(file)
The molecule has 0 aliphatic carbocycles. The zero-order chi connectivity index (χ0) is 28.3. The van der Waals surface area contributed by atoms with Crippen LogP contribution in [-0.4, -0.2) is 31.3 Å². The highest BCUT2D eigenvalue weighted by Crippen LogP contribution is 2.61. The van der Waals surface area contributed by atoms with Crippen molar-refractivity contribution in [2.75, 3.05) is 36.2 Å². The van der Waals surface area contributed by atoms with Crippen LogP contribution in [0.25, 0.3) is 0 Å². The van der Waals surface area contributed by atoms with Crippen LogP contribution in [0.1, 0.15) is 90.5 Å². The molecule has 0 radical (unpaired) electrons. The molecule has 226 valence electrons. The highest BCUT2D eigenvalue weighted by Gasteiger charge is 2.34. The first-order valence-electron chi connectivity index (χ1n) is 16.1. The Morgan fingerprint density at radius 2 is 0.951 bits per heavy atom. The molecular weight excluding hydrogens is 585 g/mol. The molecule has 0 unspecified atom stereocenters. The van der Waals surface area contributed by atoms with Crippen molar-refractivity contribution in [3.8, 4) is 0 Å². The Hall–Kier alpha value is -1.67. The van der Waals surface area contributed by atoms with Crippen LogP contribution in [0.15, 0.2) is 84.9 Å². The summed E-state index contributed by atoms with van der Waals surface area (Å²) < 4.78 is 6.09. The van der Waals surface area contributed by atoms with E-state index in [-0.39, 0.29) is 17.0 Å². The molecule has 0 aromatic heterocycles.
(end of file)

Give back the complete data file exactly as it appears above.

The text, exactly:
The molecule has 0 aliphatic carbocycles. The zero-order chi connectivity index (χ0) is 28.3. The van der Waals surface area contributed by atoms with Crippen LogP contribution in [-0.4, -0.2) is 31.3 Å². The highest BCUT2D eigenvalue weighted by Crippen LogP contribution is 2.61. The van der Waals surface area contributed by atoms with Crippen molar-refractivity contribution in [2.75, 3.05) is 36.2 Å². The van der Waals surface area contributed by atoms with Crippen LogP contribution in [0.25, 0.3) is 0 Å². The van der Waals surface area contributed by atoms with Crippen LogP contribution in [0.1, 0.15) is 90.5 Å². The molecule has 0 radical (unpaired) electrons. The molecule has 226 valence electrons. The highest BCUT2D eigenvalue weighted by Gasteiger charge is 2.34. The first-order valence-electron chi connectivity index (χ1n) is 16.1. The Morgan fingerprint density at radius 2 is 0.951 bits per heavy atom. The molecular weight excluding hydrogens is 585 g/mol. The molecule has 0 unspecified atom stereocenters. The van der Waals surface area contributed by atoms with Crippen molar-refractivity contribution in [3.8, 4) is 0 Å². The Hall–Kier alpha value is -1.67. The van der Waals surface area contributed by atoms with Crippen LogP contribution in [0.15, 0.2) is 84.9 Å². The summed E-state index contributed by atoms with van der Waals surface area (Å²) < 4.78 is 6.09. The van der Waals surface area contributed by atoms with E-state index in [-0.39, 0.29) is 17.0 Å². The molecule has 0 aromatic heterocycles.